Brokpa at­tire threat­ened by mod­ern­iza­tion

Business Bhutan - - Nation - Jigme Wangchen from Merak, Trashigang

Merak lies just me­ters be­low the tree-line there­fore it is no sur­prise that Mer­ak­pas un­til re­cently had been re­ly­ing on their unique tra­di­tional at­tire in many ways than one.

The at­tire for men com­prises a thick jacket made from yak hair and sheep wool known as chuba. For the lower half of the body, trousers made from wool called kango is cov­ered up un­til the knee with a skirt-like piece called pishu.

Women wear an apron-like shingkha which reaches a lit­tle be­low the knees. Wo­ven from raw silk, the shingkha is cov­ered with a toe­dung that looks like a tego. A black or red jacket cov­ers the toe­dung. Both men and women wear a disc­shaped hat called zhamu. Zhamu is made from yak hair and has five tail-like fringes that al­low wa­ter to drain and keep the head dry.

Since it re­quired raw ma­te­ri­als that can be de­rived from live­stock they rear, it was also con­ve­nient for them to weave and wear, and save money, time and en­ergy that would oth­er­wise be spend on com­mut­ing and buy­ing ready­made gar­ments.

How­ever, with de­vel­op­ment mak­ing steady in­roads into the moun­tain­ous ham­let,

the Mer­ak­pas’ life­style has not only changed but their at­tire is also on the verge of van­ish­ing.

In these cold win­ter days es­pe­cially, hardly any­one in Merak can be seen weav­ing. Ev­ery­one seems to be hud­dled around warm wood­stoves and sip­ping suja.

How­ever, there is a lone fig­ure weav­ing a shingkha in­tently. She is 25-year old Pema Dema.

“I am weav­ing this for my mother. I have been weav­ing since my child­hood,” says Pema Dema.

She said that nowa­days, it will be dif­fi­cult to find a per­son weav­ing in Merak as ev­ery­one prefers pants and coats to the tra­di­tional out­fit ex­cept for a few el­derly peo­ple.

In the past, while the men were away look­ing af­ter yaks, women would stay be­hind and weave. But the tale is chang­ing now.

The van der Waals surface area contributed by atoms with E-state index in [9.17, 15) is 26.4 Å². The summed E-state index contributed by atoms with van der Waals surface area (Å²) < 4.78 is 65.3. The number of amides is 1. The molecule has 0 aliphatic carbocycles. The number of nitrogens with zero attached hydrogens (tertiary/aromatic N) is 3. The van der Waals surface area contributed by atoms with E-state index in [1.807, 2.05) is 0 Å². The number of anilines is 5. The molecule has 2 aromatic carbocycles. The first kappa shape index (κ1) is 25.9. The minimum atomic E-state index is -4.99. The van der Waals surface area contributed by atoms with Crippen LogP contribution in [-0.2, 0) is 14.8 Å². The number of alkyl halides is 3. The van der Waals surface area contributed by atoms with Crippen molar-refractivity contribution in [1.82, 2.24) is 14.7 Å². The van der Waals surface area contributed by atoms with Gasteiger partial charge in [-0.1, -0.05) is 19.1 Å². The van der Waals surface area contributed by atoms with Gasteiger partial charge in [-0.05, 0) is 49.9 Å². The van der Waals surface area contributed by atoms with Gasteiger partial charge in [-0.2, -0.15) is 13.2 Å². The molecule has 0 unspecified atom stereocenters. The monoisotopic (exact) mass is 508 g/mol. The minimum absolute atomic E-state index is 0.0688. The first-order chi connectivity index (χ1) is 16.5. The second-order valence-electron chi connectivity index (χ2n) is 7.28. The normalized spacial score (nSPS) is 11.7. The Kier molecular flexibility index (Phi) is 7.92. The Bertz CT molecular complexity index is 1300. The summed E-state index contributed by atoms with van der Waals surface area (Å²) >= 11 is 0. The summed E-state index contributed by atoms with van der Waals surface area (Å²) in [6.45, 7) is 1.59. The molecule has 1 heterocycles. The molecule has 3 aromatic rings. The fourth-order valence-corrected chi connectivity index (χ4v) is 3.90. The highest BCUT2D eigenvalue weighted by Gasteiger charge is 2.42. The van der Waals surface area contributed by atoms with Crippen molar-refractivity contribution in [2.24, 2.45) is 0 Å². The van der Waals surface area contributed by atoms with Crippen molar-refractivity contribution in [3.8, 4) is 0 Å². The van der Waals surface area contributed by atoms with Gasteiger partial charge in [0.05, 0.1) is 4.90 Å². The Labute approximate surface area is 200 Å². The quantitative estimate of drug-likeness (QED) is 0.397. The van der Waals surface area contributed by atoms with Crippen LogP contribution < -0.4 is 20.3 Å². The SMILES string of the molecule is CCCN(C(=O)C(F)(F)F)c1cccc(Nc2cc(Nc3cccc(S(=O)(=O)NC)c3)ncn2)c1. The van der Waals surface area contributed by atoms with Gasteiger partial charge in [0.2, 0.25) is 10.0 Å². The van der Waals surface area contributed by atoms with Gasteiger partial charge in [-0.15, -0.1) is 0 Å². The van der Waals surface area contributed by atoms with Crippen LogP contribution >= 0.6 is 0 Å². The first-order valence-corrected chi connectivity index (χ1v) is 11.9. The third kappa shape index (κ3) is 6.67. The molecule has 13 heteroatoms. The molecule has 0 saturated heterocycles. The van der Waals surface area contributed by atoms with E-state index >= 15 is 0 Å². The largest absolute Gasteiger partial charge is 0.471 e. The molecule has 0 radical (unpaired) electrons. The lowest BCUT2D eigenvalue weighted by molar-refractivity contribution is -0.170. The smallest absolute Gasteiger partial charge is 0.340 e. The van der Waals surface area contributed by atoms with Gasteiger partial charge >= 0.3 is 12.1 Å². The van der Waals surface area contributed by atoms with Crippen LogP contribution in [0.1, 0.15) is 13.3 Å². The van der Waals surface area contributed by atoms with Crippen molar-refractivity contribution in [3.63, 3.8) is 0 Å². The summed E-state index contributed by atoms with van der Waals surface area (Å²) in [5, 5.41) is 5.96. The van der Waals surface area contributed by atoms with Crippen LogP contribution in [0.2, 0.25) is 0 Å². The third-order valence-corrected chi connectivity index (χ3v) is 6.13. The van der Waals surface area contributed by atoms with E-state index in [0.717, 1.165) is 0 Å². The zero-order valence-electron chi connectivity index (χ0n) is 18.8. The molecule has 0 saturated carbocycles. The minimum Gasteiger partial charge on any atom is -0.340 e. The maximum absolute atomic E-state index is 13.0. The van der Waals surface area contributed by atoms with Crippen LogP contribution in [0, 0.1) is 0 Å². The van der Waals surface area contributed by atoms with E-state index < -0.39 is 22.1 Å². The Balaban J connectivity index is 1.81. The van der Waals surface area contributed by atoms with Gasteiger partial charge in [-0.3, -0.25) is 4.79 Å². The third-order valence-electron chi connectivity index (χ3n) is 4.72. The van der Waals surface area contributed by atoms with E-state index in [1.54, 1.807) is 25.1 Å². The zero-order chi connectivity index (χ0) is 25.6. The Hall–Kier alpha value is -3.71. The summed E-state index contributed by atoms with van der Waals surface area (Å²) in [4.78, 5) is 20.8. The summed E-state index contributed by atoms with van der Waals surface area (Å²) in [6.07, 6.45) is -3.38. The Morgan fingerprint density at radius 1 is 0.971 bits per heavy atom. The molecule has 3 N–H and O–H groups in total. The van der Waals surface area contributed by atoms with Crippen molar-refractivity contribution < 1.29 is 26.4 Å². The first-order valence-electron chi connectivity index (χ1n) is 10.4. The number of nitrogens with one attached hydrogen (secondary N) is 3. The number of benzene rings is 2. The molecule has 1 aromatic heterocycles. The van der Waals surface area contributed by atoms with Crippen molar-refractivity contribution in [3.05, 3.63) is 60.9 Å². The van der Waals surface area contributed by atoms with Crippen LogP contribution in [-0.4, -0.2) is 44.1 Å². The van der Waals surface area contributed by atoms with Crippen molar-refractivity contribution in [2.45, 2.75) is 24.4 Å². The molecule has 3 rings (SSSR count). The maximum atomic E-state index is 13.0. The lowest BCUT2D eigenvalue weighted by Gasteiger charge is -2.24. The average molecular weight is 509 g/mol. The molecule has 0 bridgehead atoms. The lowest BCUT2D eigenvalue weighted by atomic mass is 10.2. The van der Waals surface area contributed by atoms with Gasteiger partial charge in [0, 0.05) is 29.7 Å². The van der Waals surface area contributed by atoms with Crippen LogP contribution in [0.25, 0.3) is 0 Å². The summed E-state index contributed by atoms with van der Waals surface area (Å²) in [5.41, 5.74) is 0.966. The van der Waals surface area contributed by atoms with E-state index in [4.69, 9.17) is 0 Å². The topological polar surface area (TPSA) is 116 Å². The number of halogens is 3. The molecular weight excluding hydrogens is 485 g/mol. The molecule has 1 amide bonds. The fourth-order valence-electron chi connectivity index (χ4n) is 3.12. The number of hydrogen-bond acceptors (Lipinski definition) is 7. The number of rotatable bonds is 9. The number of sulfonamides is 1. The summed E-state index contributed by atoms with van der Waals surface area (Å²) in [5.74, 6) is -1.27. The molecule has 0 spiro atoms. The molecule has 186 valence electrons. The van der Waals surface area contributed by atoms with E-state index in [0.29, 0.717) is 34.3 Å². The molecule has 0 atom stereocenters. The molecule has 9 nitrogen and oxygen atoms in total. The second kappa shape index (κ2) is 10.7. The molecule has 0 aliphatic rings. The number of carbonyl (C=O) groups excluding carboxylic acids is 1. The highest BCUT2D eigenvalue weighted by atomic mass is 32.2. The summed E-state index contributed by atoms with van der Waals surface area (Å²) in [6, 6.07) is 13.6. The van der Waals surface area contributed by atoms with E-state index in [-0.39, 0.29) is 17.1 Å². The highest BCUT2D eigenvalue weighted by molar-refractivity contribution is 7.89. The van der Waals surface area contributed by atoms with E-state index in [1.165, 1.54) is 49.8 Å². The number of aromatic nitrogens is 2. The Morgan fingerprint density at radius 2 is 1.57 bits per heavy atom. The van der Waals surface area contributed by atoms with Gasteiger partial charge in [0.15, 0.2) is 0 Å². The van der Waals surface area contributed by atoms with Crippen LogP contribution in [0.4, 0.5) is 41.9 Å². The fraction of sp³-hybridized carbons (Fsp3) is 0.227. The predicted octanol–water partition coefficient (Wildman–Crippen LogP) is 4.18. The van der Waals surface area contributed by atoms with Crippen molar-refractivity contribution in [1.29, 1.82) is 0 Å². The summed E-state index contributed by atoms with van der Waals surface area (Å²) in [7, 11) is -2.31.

Sonam Lhamo, a res­i­dent from Merak said a lot of women in the com­mu­nity do not weave these days be­cause of de­creas­ing num­bers of sheep.

“Each fam­ily used to have more than a hun­dred sheep. But to­day ex­cept for a few yaks, I don’t have a sin­gle sheep,” she said. “Most of our out­fits re­quire the wool from sheep and with num­bers de­creas­ing, it is dif­fi­cult to weave like in the past.”

Ad­di­tion­ally, she said that youth pre­fer pants and coats to tra­di­tional at­tire.

Aum San­gay Yu­den, 63, said that though weav­ing is an ar­du­ous job, ev­ery woman and girl in the vil­lage would hap­pily sit at the loom and weave in days by­gone. “As, the com­mu­nity was cut off from trade a few years back, the high­landers pro­duced their own and wore their own,” she said. “But now, with mod­ern­iza­tion, our unique tra­di­tional at­tire is be­ing re­placed by for­eign cos­tumes.”

She added that their unique tra­di­tional dress is be­com­ing an oc­ca­sional wear, whereby the high­landers save the dress for fes­ti­vals and oc­ca­sions. “We should not wear our dress only dur­ing the time of fes­ti­vals. In fact we must be proud to wear it al­ways to pre­serve our unique cul­ture and iden­tity.”

Ex­cept for se­nior cit­i­zens, not many peo­ple in the vil­lage to­day wear chuba and shingkha. De­vel­op­ment and mod­ern­iza­tion have brought ready-made clothes at the high­landers’ doorsteps.

Tsh­er­ing Dorji, 18, is sport­ing a pair of pants and jacket. He says these are more com­fort­able in the pas­ture­lands with cat­tle. “Pants and shirts are more com­fort­able and they are much warmer than our out­fits.”

Though the high­landers stand to lose the iden­tity that their at­tire has carved out for them thus far, young­sters are more in­ter­ested in modern, con­ven­tional clothes.

A few vil­lage el­ders said that this could have a se­vere im­pact on the com­mu­nity’s age-old tra­di­tions.

Merak gup Lama Rinchen said that the prac­tice of weav­ing is fast van­ish­ing not just be­cause of un­avail­abil­ity of wool but be­cause weav­ing is not an easy job. “It takes months and years to weave a full Brokpa out­fit.”

How­ever, the gup agreed that since the com­mu­nity is con­nected with a road, ready-made clothes are eas­ily and plen­ti­fully avail­able.

“Nowa­days, sim­i­lar out­fits which are made from bu­rey can be pur­chased at Sam­drup Jongkhar and Radhi in Trashigang. Peo­ple from these places sup­ply the out­fits,” He said. “High­landers buy these out­fits while keep­ing our own as oc­ca­sional wear.”

Mean­while the Gup said that the Brokpa at­tire is unique and a huge at­trac­tion to out­siders be­cause ev­ery time guests visit the com­mu­nity, they try on the at­tire.

While change has al­ready touched the high­landers, it re­mains to be seen whether the youth will re­vive and main­tain com­mu­nity vi­tal­ity by hold­ing to­gether their cul­tural iden­tity that seems to be quickly frag­ment­ing.

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